So all in all, I think Twitter can have wonderful benefits for attorneys. It certainly makes following legal news, decisions and analyses across the country and world intriguing, timely and fun. And it’s not that hard or intimidating, even for a “Granny” like me. #GiveItATwy

Lisa M.J. Spillman is an attorney in Ventura who specializes in criminal appeals and habeas corpus petitions.



How often under the crush of work do we think that we sure are busy but don’t really know if there is any basis for feeling that way? Recent reports issued by the California Judicial Council some answers as they relate
to the current judge and staff demands for trial courts, including the Ventura Superior Court.

The four important reports are the Court Statistics Report, the Resource Assessment Study (RAS), the Workload Allocation Funding Model (WAFM), and the SB 56 Advisory Committee Report. The Judicial Council
annually issues the Court Statistics Report on the business conducted in the Supreme Court, Courts of Appeal and the trial courts. The Resource Assessment Study (RAS) was authorized by the Council in 2001 to develop a methodology for determining each of the 58 trial courts’ workloads and resources needed (i.e. staff ) to manage that workload. Simply put, the RAS measures the new case filings, weights those filings by the amount of staff time spent to reach disposition, and applies a staffing model to determine how many and what kinds of staff support is needed to manage the work. The Workload Allocation Funding Model (WAFM) was adopted by the Council in 2013 and takes RAS to determine how much it would  cost to fund the necessary staff. The SB 56 Advisory Committee was created in response to 2006 legislation requiring the Council to report biannually on judgeship needs, and its 2013 report takes RAS to determine the number of judicial officers needed to manage the workload. There are complex methodologies and statistical analyses underlying each of these studies which are discussed in great detail in the reports. Each of these reports is available to the public on the California Courts website, www.courts.ca.gov.

How busy are we?
So, how do we know how busy we are? What each of these reports reveals is that the Ventura Superior Court, to use a sports metaphor, is pound-for-pound busier than most other California trial courts. Based on statistics for Fiscal Year 2011-2012, our court with 33 judicial officers (29 judges and four commissioners) is tied for fourteenth place in size with San Mateo. Our 5,379 filings per judge rank fifth and 4,505 dispositions per judge rank 11th. The 280  jury trials rank tenth.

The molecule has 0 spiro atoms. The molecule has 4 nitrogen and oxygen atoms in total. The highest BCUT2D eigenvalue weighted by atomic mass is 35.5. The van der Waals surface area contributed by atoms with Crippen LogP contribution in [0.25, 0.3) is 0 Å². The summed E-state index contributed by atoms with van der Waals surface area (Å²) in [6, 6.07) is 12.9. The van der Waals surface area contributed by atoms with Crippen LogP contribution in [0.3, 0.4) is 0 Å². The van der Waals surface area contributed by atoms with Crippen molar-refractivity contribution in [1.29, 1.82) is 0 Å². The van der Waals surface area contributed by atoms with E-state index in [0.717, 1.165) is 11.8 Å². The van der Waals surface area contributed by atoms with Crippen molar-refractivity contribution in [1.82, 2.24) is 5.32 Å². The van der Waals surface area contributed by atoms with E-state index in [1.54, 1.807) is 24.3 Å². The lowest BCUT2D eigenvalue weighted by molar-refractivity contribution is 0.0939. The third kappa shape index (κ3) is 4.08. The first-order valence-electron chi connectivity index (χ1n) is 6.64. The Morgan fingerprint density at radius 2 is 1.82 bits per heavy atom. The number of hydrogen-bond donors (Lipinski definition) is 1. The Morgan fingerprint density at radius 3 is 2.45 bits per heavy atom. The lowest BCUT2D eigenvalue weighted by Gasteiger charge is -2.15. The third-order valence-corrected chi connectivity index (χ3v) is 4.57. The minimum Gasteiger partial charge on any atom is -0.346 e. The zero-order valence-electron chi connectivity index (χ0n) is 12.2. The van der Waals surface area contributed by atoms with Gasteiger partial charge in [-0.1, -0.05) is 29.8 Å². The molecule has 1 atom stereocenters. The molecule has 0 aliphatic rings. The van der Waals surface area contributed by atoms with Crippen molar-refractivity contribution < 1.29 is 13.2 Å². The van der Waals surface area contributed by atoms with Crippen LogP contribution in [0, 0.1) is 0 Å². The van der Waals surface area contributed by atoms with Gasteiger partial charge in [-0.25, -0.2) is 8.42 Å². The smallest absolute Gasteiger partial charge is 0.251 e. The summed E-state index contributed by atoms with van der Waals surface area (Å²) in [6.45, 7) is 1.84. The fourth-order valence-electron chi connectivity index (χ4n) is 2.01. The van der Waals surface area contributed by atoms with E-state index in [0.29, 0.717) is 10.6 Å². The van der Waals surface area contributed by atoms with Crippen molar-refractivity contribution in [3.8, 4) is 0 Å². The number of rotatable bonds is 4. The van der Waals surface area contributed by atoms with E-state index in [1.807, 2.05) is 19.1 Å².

Compared to what? The busiest court in the state is Imperial, with 6,480 filings and 6,898 dispositions per judge. The least busy court is Sierra, with 387 filings and 249 dispositions per judge. Contenders are Alpine and Modoc, each with fewer than 1,000 filings and dispositions per judge. Alpine reported having no jury trials in the year. Mariposa and Mono each reported one jury trial for all case types.

Compared to courts our size, San Mateo (33 judicial officers) is ranked seventh in filings and fourth in dispositions per judge. San Joaquin (36.5 judicial officers) is 38th and 30th respectively. San Francisco, with a population and number of dispositions very similar to Ventura and twice the number of judicial officers (65) is ranked 37th in filings and 42nd in dispositions per judge.

One-third increase needed
So, what do we need? Looking to the future, these reports tell us how many judges and staff we need to manage our work, and how much it will cost. The Governor signed SB 56 in 2006, directing the Judicial Council to report bienially on the number of judges needed. That report indicates a need for 43.7 judicial officers for the Ventura Superior Court, an increase of 10.7 over our current complement. The RAS indicates a need for 400 staff to support court operations compared to the 290 remaining after five consecutive fiscal years of budget reductions, a gap of 110. WAFM converts those staff to dollars indicating the need for an increase in state funding from the $33.7 million in FY 2012-2013 to $50.4 million.

Increased funding needed, too

These reports also underscore the need for additional funding based on our workload in two critical areas. Juvenile dependency is one of the few case types that has grown over the past several years, not only in Ventura but statewide. In many of these cases, the Court appoints attorneys to represent the child and the parents. The funding need equates to $1.7 million; we are currently allocated $755,000, a gap of almost $1 million. The second area is providing interpreters in  domestic violence cases. A grant funds our program with $9,000 for a need projected to be $22,000.

The Ventura Superior Court has benefitted from the Judicial Council’s new emphasis on using workload as the primary measure of resource needs. Our percentage of the allocation of state funds has grown for the first time since the historical model for funding the state trial courts shifted from the counties to the state in 1998. It will continue to grow incrementally over the next four years. The judicial needs study has resulted in the re-prioritizing of new judgeships for Ventura County. Existing 1997 legislation authorizing 50 new judgeships statewide (not yet funded) will be amended to include two for Ventura County, subject to appropriation. The staffing model at long  last  acknowledges the need for dedicated staff based on our workload.

It is important to put the findings of all these reports in the context of five consecutive fiscal years of budget reductions not just to the Ventura Superior Court, but statewide. These reports underscore that no trial court in the state today has the resources and funding to effectively manage its workload. Many courts also do not have the number of judges needed. How the funding for the needs of the trial courts is prioritized along with all the programs in the other branches of government will continue to be a challenge. But we know now how busy we are and what we need to promote the fair and efficient administration of justice in California. It’s in the numbers.